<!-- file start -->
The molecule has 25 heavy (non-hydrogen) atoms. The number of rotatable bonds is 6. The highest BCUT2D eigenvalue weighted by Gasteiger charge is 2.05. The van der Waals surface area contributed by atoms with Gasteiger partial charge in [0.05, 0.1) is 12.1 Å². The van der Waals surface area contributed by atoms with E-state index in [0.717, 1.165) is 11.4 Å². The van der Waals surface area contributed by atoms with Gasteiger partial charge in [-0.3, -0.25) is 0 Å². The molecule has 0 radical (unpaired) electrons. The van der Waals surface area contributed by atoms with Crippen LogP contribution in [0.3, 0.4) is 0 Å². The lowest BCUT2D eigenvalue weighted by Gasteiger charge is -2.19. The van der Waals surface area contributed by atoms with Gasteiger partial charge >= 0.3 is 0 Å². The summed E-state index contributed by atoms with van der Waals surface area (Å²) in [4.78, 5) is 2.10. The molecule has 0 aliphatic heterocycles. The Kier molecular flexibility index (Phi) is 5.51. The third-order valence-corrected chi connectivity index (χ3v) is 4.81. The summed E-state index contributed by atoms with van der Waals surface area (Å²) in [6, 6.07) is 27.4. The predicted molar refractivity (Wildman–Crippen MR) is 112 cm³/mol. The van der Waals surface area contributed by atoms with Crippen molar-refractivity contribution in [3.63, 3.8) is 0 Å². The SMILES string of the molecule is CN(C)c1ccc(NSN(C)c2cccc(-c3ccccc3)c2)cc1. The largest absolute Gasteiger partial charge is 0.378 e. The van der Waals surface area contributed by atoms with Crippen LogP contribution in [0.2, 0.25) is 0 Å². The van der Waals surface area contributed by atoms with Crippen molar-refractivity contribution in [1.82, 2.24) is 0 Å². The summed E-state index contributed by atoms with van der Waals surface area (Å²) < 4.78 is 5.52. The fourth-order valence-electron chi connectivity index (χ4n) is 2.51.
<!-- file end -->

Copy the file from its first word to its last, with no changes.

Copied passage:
The molecule has 25 heavy (non-hydrogen) atoms. The number of rotatable bonds is 6. The highest BCUT2D eigenvalue weighted by Gasteiger charge is 2.05. The van der Waals surface area contributed by atoms with Gasteiger partial charge in [0.05, 0.1) is 12.1 Å². The van der Waals surface area contributed by atoms with E-state index in [0.717, 1.165) is 11.4 Å². The van der Waals surface area contributed by atoms with Gasteiger partial charge in [-0.3, -0.25) is 0 Å². The molecule has 0 radical (unpaired) electrons. The van der Waals surface area contributed by atoms with Crippen LogP contribution in [0.3, 0.4) is 0 Å². The lowest BCUT2D eigenvalue weighted by Gasteiger charge is -2.19. The van der Waals surface area contributed by atoms with Gasteiger partial charge >= 0.3 is 0 Å². The summed E-state index contributed by atoms with van der Waals surface area (Å²) in [4.78, 5) is 2.10. The molecule has 0 aliphatic heterocycles. The Kier molecular flexibility index (Phi) is 5.51. The third-order valence-corrected chi connectivity index (χ3v) is 4.81. The summed E-state index contributed by atoms with van der Waals surface area (Å²) in [6, 6.07) is 27.4. The predicted molar refractivity (Wildman–Crippen MR) is 112 cm³/mol. The van der Waals surface area contributed by atoms with Crippen molar-refractivity contribution in [3.63, 3.8) is 0 Å². The SMILES string of the molecule is CN(C)c1ccc(NSN(C)c2cccc(-c3ccccc3)c2)cc1. The largest absolute Gasteiger partial charge is 0.378 e. The van der Waals surface area contributed by atoms with Crippen LogP contribution in [0.2, 0.25) is 0 Å². The van der Waals surface area contributed by atoms with Crippen molar-refractivity contribution in [1.82, 2.24) is 0 Å². The summed E-state index contributed by atoms with van der Waals surface area (Å²) < 4.78 is 5.52. The fourth-order valence-electron chi connectivity index (χ4n) is 2.51.